Around 3:08 pm, Sen. John Kerry (D-MA) voted and hustled out of the chamber and then loped down a stairwell, a string of reporters uncoiling behind him.
A minute later, Sen. Robert Bennett (R-UT) became the reporters' prize quarry. The gangly Bennett emerged from Senate chamber, nibbling on a Fun Size Milky Way bar. The scribes accosted him in the hallway with questions about the tax legislation.
Meantime, the scent of burning firewood wafted through the Senate wing of the Capitol. Sustained 20 mph winds and temperatures in the twenties cast a chill on building's marble floors, prompting someone to ignite a fire somewhere.
By 3:30, waves of senators spilled into the chamber to vote. Even those who voted earlier lingered to chat with their colleagues. Sen. Al Franken (D-MN) talked up Sen. Lisa Murkowski (R-AK). Sen. Mary Landrieu (D-LA) buttonholed Harry Reid at his desk but did not vote. Sen. Mark Pryor (D-AR) strolled among the desks and leafed through some white binder. Around 3:33, Sen. Mark Begich (D-AK) approached the dais and joked briefly with the clerk.
Upstairs in the press gallery, journalists tracked the vote on long strips of cardboard tally sheets, all pre-printed with the name of every senator. As each senator voted, reporters slashed a pencil stroke across either the "yea" or "nay" column by the senator's name. The reporters then compared notes to see if they each had the same score.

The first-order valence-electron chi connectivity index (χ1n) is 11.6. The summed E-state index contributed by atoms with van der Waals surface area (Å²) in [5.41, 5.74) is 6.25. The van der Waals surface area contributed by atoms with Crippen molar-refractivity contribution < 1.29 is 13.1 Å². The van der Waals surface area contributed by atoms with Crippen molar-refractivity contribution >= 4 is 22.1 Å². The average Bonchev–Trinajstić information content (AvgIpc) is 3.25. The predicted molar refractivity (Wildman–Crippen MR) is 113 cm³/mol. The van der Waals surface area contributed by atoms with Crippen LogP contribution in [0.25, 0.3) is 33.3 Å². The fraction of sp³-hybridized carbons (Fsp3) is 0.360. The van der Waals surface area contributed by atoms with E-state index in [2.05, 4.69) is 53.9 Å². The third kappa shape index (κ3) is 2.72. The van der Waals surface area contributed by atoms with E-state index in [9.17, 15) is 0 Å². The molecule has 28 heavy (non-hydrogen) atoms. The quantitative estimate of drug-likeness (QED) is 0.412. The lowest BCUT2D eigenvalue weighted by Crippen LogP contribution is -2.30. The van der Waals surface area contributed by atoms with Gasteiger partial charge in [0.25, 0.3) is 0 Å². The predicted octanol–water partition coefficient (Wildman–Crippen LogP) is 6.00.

By 3:39, the vote was winning 50-5. That's just ten votes of hitting the magical figure of 60.
However, the voting pace slowed to a crawl. "We've hit a wall," grumbled one journalist, knowing there were lots of people yet to vote. And the Senate leadership said it would keep the vote open until at least 6 pm.
Up in the gallery, the reporters rubbered together, anxious to see which lawmaker would put the issue over the 60-vote threshold.
Sen. Tim Johnson (D-SD) voted at 3:55 pm, making it 57 yeas.
Or was it 58 yeas?
There was a problem: Sen. Mark Warner (D-VA) was perched atop the rostrum, presiding over the vote. Typically junior senators are tasked with presiding over the Senate, often in hour or two-hour shifts. It's often hard to discern whether the presiding officer has voted. And such was the case with Warner.
No one knew.
At precisely 4:00, the chamber doors swung open and Sen. Bill Nelson (D-FL) strode through. Could he be the 60th vote? No. He went to talk to Sen. Chuck Schumer (D-NY).
At 4:01, Sen. Joe Manchin (D-WV) arrived and made a beeline to the dais. There he chatted with Warner. Manchin was due to relieve Warner from his post on the rostrum at 4:00. The reporters peered over the ledge of the press gallery, trying to discern if Warner had voted. Or if Manchin was about to vote.
"Mr. Manchin! Mr. Manchin, aye!" declared the clerk.
Fifty-eight at least! Maybe 59. Did Warner vote?